And, BTW, after the US, we have the largest Cuban community in the world – so its not like we haven’t done our share.

Well played, actually. Or don’t you think the Cuban exiles – or more likely, the sons and daughters of same – are not readying themselves to economically invade and divide the island’s resources as soon as Castro kicks the bucket?

Oh, and what BG said.


BTW, had you been keeping up at all with the Spanish economy, this wouldn’t come as a surprise at all. Here’s a good piece to get you up to speed:

The Rise of Spanish Multinationals: On the Move in a Global Economy

And then you have this:

The U.S. and the EU: Arm Wrestling over Cuba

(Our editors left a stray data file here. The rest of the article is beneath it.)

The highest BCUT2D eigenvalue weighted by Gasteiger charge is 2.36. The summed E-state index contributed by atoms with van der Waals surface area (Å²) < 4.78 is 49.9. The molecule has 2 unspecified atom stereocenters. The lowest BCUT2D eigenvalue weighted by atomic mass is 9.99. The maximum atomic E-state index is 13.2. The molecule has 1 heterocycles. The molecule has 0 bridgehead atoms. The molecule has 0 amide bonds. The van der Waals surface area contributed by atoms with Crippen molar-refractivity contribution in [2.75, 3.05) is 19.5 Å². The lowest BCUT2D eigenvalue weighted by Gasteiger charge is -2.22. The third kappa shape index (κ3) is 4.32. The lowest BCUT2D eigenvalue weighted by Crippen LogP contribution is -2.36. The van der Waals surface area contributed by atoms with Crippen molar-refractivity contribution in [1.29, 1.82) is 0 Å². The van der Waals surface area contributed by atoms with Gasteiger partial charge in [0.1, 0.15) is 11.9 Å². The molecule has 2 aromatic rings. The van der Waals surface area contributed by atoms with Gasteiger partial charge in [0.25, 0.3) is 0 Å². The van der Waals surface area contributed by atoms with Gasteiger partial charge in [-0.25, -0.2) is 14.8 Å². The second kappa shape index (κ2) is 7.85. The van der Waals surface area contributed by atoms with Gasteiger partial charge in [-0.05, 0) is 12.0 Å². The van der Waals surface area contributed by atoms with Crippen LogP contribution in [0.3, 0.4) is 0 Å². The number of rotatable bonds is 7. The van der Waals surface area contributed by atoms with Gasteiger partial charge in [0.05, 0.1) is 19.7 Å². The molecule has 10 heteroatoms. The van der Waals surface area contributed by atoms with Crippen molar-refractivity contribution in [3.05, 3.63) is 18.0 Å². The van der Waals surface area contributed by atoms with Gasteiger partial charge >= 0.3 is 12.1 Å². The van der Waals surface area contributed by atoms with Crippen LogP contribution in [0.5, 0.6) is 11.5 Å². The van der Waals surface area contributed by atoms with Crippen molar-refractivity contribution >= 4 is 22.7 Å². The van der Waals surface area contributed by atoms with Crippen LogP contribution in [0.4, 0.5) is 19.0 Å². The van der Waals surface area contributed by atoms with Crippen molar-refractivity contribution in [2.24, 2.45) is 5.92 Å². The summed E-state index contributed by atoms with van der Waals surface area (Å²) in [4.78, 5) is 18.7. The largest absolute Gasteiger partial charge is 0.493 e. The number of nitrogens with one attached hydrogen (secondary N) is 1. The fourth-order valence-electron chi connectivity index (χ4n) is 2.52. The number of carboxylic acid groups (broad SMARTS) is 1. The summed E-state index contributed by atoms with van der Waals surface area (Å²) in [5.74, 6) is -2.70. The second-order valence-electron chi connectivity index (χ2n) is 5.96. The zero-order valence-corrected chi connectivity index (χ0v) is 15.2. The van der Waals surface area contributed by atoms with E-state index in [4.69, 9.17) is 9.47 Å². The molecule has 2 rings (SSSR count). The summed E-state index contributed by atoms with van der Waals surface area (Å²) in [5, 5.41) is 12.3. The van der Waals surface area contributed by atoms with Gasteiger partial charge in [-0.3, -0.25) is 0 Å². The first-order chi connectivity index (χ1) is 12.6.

Won’t bother quoting but its worth the read…

Hold on, that is exactly what Spain had done. That was in fact the stated policy of the Spanish government. This trip by Moratinos is an about face from that previous policy, in essense the Spanish government just decided that their previous moral stance was outdated. It may may a pragmatic position, but it stinks.

Sure, I have no problem with Spain’s trade with Cuba. But this trip by Moratinos was a reversal of Spain’s policy, since 2003, of making discussions of the fate of political dissidents part of trade discussions. With this move the Spanish government has pretty much declared that policy dead, good for Spain, more money, bad for Cuban dissidents, one less voice to speak for them.

Actually we do. The Chinese typically do not respond consistently or well to our efforts, but at least the item is on the U.S.-China agenda.